Transforming care for neurodevelopmental disorders with a learning health system
Navigating the Canadian health-care system can be daunting for families with children living with neurodevelopmental disorders like autism or ADHD.
As a caregiver and advocate for her child’s needs, as well as a researcher, Karen Beattie knows this struggle all too well. Her journey began when her son Freddie was born prematurely at 29 weeks, weighing only 1.7 pounds. This was when he first became a patient of Hamilton Health Sciences’ (HHS) McMaster Children’s Hospital (MCH).
Now nine years old, Freddie has received ongoing care at MCH’s Ron Joyce Children’s Health Centre to support his needs related to Developmental Coordination Disorder and social skills.
Better communication for better care
“We often talk about lack of or miscommunication between teams, and sometimes between parents and teams,” says Beattie. “Health-care providers do their own thing really well. But being aware of what each other is doing and how they can approach helping kids from all perspectives is also important.”
To help solve this issue, MCH, HHS’ Centre for Data Science and Digital Health (CREATE) and McMaster University are part of a Hamilton-based team creating a learning health system (LHS) for neurodevelopmental disorders. The team includes researchers, clinicians, community leaders, as well as parents of children with neurodevelopmental disorders, like Beattie.
Connecting clinical care and research
A learning health system is a digital framework that connects clinical care and research in health-care organizations. It uses routinely collected health data stored within multiple electronic record systems for research and quality improvement. And, through a type of artificial intelligence called natural language processing, it can collect data from clinical notes that would otherwise need to be manually reviewed.
Having all this data accessible in one place is rarely achieved due to the siloed nature of health care.
The goal of this LHS is to empower families, explore advancements in care, and translate evidence into policy and practice. Patients, families and clinicians will all have access to the same digital family portal, which means caregivers won’t be burdened with the need to repeat their stories to different specialists throughout their child’s lifespan. This portal will also collect data to monitor the developmental trajectories and outcomes of Canadians living with neurodevelopmental disorders and their families as they move through our social, health and education systems from infancy through to adulthood.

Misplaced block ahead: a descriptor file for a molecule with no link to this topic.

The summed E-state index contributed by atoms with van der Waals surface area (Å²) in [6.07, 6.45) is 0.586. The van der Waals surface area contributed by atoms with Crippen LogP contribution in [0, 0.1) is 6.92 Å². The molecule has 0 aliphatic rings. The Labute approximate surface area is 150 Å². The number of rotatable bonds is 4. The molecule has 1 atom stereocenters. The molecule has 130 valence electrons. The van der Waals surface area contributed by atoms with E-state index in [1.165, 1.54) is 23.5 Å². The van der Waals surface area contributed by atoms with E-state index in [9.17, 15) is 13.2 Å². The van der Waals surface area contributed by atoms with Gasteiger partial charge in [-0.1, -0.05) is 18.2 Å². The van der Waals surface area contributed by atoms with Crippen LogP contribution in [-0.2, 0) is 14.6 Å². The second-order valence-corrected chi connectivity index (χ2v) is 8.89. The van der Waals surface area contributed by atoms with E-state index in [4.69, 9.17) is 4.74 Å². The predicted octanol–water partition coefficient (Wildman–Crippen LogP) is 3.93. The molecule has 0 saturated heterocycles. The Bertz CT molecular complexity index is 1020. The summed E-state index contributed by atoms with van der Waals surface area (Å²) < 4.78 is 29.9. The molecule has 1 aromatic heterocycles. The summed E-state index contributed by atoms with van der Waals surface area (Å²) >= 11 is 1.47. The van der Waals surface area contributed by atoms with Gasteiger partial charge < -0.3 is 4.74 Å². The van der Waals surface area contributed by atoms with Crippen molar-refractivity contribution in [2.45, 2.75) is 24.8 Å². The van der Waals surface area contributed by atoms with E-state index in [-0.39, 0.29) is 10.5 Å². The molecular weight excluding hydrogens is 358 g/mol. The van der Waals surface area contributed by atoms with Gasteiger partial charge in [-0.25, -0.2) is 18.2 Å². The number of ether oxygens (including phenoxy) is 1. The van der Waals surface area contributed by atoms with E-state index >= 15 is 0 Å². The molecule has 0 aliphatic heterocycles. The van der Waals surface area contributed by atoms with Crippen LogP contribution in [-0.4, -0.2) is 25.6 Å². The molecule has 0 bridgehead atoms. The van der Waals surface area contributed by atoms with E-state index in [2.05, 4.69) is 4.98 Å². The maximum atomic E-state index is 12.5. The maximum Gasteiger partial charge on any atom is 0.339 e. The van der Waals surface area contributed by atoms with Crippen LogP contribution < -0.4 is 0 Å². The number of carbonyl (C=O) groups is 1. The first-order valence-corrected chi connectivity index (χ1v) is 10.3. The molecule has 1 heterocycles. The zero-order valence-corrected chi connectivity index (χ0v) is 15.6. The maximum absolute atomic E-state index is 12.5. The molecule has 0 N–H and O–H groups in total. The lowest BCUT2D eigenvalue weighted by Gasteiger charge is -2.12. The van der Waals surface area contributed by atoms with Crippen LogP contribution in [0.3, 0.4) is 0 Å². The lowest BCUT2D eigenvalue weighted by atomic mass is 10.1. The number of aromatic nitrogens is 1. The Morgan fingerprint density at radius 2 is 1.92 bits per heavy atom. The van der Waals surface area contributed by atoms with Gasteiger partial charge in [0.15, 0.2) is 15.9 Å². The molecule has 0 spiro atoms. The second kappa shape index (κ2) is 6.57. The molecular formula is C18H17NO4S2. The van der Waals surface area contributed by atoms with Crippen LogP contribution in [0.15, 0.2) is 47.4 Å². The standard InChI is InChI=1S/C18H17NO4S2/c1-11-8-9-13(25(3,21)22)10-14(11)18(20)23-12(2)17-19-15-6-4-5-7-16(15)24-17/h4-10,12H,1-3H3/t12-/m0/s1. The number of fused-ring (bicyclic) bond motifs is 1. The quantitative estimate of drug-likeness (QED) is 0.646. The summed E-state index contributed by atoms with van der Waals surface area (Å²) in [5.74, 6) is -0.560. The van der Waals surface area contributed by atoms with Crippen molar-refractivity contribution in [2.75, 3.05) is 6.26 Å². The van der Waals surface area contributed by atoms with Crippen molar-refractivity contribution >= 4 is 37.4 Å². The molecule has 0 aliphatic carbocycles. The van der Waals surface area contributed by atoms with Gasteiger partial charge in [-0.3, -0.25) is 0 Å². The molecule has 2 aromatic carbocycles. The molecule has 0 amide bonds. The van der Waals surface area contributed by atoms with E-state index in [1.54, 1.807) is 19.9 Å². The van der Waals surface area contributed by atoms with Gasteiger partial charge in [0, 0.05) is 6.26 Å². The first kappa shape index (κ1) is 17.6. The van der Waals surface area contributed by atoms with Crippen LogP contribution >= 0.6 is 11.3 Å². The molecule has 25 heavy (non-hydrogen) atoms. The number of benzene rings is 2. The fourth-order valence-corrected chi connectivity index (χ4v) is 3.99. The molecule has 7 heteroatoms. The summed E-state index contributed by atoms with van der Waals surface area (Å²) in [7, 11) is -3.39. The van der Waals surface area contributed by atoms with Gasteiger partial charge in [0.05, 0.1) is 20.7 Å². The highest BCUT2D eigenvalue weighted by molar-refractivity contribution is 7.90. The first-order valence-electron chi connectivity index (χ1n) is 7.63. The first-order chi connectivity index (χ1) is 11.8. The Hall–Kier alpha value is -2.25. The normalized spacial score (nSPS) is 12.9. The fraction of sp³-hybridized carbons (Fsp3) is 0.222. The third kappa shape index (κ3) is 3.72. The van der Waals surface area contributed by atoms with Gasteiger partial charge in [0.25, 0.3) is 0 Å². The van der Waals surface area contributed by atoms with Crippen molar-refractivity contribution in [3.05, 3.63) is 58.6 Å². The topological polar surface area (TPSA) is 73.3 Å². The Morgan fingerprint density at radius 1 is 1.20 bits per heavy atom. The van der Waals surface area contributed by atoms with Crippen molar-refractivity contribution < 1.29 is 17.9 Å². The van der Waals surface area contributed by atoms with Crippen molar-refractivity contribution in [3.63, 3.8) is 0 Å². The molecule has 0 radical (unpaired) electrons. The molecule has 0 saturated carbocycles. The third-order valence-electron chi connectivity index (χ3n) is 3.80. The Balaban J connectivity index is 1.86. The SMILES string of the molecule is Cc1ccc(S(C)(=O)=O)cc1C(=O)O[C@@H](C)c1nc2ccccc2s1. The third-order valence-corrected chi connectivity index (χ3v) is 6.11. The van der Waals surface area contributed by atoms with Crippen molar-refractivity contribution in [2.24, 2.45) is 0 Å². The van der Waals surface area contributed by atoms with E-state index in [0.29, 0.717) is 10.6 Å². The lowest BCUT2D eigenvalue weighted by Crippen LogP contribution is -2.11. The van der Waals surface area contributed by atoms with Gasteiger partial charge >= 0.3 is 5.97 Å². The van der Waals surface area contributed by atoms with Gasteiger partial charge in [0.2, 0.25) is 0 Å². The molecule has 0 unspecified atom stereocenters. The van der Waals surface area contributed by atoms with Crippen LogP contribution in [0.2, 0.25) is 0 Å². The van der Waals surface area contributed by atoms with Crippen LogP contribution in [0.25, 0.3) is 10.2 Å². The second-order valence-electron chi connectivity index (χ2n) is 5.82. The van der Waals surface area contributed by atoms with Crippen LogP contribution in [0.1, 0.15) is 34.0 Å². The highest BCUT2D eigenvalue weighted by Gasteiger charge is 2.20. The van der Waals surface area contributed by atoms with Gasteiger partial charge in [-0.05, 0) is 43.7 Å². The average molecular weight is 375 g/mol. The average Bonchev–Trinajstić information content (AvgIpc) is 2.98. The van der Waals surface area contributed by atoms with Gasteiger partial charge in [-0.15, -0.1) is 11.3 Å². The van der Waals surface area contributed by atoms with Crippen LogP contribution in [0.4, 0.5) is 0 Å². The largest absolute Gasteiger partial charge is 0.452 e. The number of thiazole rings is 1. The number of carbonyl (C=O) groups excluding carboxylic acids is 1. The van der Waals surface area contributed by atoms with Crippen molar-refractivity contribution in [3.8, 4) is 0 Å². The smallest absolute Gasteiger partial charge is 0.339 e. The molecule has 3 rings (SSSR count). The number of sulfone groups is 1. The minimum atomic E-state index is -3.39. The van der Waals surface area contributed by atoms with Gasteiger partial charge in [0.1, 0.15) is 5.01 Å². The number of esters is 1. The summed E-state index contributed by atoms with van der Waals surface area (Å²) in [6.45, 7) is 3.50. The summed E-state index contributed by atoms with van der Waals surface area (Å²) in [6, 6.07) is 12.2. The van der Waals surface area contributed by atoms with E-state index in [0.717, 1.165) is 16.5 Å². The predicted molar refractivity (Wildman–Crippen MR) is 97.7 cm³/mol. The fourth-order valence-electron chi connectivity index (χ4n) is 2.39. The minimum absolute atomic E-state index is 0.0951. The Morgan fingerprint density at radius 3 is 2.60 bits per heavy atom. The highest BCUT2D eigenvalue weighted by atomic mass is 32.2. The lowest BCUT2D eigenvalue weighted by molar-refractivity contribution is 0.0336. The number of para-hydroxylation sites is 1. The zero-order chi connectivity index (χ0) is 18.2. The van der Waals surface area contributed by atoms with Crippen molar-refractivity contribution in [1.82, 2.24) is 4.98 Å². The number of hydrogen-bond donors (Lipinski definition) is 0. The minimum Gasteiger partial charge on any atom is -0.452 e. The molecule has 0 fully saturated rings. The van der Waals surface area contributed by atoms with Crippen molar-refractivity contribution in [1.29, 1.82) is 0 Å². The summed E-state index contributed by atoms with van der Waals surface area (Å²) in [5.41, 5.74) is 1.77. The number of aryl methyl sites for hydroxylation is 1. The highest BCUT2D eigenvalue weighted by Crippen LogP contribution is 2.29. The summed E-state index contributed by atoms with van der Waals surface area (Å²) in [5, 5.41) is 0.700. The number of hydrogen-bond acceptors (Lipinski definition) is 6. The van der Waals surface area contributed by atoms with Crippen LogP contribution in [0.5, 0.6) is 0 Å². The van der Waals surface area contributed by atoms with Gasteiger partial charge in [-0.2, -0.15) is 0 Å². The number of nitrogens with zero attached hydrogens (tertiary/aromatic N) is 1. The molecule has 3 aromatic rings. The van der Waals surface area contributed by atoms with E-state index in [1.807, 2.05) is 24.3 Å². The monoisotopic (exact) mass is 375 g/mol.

Streamlining the family journey
“In Hamilton and across Canada, thousands of families use developmental, rehabilitation, behavioural, and mental health services separately or simultaneously. But instead of navigating one unified health-care system, families often have to deal with multiple micro-systems depending on their child’s evolving needs and where the services are available,” says Stelios Georgiades, director of the Offord Centre for Child Studies, a research institute of HHS and McMaster University, and MCH Chair in Autism and Neurodevelopment.
“Clinicians want to work together, but our siloed systems do not foster interdisciplinary collaboration. CREATE experts will build the data infrastructure and real-time knowledge translation we need to integrate clinical care and streamline the family journey,” he says.
Growing to a national project
A $1.5 million grant from the Azrieli Foundation supports phase one of the LHS within Hamilton. Evidence from MCH’s first phase will be used to scale up the project to become a national LHS for neurodevelopmental disorders.
“We believe that learning health systems can help move knowledge into practice and improve the experience for the millions of Canadian families living with neurodevelopment disorders,” says Georgiades. “Our goal is to ensure that every child gets the care they need in a timely and equitable manner.”